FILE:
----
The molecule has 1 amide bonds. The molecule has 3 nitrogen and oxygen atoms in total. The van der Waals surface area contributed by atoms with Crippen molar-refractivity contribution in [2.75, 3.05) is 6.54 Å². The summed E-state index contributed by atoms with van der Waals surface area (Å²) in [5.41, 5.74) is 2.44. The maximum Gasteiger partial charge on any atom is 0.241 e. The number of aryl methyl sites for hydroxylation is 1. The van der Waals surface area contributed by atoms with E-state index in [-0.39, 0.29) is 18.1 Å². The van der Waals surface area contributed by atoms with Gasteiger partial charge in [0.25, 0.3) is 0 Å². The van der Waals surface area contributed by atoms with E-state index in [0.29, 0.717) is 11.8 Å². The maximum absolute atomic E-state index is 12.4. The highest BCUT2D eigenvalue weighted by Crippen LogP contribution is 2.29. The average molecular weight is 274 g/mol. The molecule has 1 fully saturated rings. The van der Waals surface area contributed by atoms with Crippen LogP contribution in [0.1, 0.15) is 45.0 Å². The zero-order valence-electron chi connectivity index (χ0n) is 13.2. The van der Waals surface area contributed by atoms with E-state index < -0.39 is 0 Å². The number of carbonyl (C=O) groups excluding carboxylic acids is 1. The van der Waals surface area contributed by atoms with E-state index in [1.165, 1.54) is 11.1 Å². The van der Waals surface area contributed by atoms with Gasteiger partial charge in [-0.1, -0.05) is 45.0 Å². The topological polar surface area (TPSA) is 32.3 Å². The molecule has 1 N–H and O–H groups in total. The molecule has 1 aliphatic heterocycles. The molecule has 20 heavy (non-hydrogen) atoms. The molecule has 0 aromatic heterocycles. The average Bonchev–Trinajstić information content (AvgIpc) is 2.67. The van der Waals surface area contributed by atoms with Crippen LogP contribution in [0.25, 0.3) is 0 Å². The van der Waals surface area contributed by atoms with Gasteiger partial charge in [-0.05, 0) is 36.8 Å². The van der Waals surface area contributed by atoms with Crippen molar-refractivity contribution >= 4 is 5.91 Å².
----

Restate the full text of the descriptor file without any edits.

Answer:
The molecule has 1 amide bonds. The molecule has 3 nitrogen and oxygen atoms in total. The van der Waals surface area contributed by atoms with Crippen molar-refractivity contribution in [2.75, 3.05) is 6.54 Å². The summed E-state index contributed by atoms with van der Waals surface area (Å²) in [5.41, 5.74) is 2.44. The maximum Gasteiger partial charge on any atom is 0.241 e. The number of aryl methyl sites for hydroxylation is 1. The van der Waals surface area contributed by atoms with E-state index in [-0.39, 0.29) is 18.1 Å². The van der Waals surface area contributed by atoms with Gasteiger partial charge in [0.25, 0.3) is 0 Å². The van der Waals surface area contributed by atoms with E-state index in [0.29, 0.717) is 11.8 Å². The maximum absolute atomic E-state index is 12.4. The highest BCUT2D eigenvalue weighted by Crippen LogP contribution is 2.29. The average molecular weight is 274 g/mol. The molecule has 1 fully saturated rings. The van der Waals surface area contributed by atoms with Crippen LogP contribution in [0.1, 0.15) is 45.0 Å². The zero-order valence-electron chi connectivity index (χ0n) is 13.2. The van der Waals surface area contributed by atoms with E-state index < -0.39 is 0 Å². The number of carbonyl (C=O) groups excluding carboxylic acids is 1. The van der Waals surface area contributed by atoms with E-state index in [1.165, 1.54) is 11.1 Å². The van der Waals surface area contributed by atoms with Gasteiger partial charge in [-0.1, -0.05) is 45.0 Å². The topological polar surface area (TPSA) is 32.3 Å². The molecule has 1 N–H and O–H groups in total. The molecule has 1 aliphatic heterocycles. The molecule has 20 heavy (non-hydrogen) atoms. The molecule has 0 aromatic heterocycles. The average Bonchev–Trinajstić information content (AvgIpc) is 2.67. The van der Waals surface area contributed by atoms with Crippen LogP contribution in [0.25, 0.3) is 0 Å². The van der Waals surface area contributed by atoms with Gasteiger partial charge in [-0.05, 0) is 36.8 Å². The van der Waals surface area contributed by atoms with Crippen molar-refractivity contribution >= 4 is 5.91 Å².